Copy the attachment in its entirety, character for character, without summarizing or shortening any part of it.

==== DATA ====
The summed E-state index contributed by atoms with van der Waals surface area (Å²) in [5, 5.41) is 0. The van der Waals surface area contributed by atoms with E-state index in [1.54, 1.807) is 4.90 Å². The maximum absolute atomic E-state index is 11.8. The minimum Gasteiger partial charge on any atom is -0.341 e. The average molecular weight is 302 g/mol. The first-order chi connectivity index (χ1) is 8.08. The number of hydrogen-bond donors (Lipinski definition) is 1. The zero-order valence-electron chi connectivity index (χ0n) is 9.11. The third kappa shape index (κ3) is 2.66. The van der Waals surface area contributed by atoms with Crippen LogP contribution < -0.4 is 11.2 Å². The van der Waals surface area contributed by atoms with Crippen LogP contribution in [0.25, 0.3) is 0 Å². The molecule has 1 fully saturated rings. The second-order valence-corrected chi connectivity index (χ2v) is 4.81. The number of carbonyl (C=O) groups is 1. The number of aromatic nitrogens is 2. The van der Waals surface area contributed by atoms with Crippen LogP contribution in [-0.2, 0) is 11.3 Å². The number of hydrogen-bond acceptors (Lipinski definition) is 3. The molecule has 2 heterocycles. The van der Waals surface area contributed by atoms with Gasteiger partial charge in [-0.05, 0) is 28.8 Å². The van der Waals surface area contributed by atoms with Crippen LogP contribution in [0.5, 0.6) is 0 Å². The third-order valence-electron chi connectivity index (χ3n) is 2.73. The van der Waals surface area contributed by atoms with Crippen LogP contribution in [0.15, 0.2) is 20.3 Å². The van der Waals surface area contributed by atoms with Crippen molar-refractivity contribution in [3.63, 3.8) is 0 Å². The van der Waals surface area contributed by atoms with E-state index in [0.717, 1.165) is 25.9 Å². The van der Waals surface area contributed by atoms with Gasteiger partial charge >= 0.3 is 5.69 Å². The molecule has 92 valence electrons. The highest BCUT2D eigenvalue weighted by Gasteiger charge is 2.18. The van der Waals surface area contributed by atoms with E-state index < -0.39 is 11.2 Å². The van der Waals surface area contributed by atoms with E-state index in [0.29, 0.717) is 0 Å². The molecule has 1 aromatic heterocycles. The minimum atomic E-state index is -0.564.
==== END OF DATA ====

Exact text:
The summed E-state index contributed by atoms with van der Waals surface area (Å²) in [5, 5.41) is 0. The van der Waals surface area contributed by atoms with E-state index in [1.54, 1.807) is 4.90 Å². The maximum absolute atomic E-state index is 11.8. The minimum Gasteiger partial charge on any atom is -0.341 e. The average molecular weight is 302 g/mol. The first-order chi connectivity index (χ1) is 8.08. The number of hydrogen-bond donors (Lipinski definition) is 1. The zero-order valence-electron chi connectivity index (χ0n) is 9.11. The third kappa shape index (κ3) is 2.66. The van der Waals surface area contributed by atoms with Crippen LogP contribution < -0.4 is 11.2 Å². The van der Waals surface area contributed by atoms with Crippen LogP contribution in [0.25, 0.3) is 0 Å². The molecule has 1 fully saturated rings. The second-order valence-corrected chi connectivity index (χ2v) is 4.81. The number of carbonyl (C=O) groups is 1. The number of aromatic nitrogens is 2. The van der Waals surface area contributed by atoms with Crippen LogP contribution in [-0.2, 0) is 11.3 Å². The number of hydrogen-bond acceptors (Lipinski definition) is 3. The molecule has 2 heterocycles. The van der Waals surface area contributed by atoms with Gasteiger partial charge in [-0.05, 0) is 28.8 Å². The van der Waals surface area contributed by atoms with Crippen LogP contribution in [0.5, 0.6) is 0 Å². The third-order valence-electron chi connectivity index (χ3n) is 2.73. The van der Waals surface area contributed by atoms with Crippen LogP contribution in [0.15, 0.2) is 20.3 Å². The van der Waals surface area contributed by atoms with Crippen molar-refractivity contribution in [3.63, 3.8) is 0 Å². The van der Waals surface area contributed by atoms with E-state index in [0.717, 1.165) is 25.9 Å². The van der Waals surface area contributed by atoms with Gasteiger partial charge >= 0.3 is 5.69 Å². The molecule has 92 valence electrons. The highest BCUT2D eigenvalue weighted by Gasteiger charge is 2.18. The van der Waals surface area contributed by atoms with E-state index < -0.39 is 11.2 Å². The van der Waals surface area contributed by atoms with E-state index in [0.29, 0.717) is 0 Å². The molecule has 1 aromatic heterocycles. The minimum atomic E-state index is -0.564.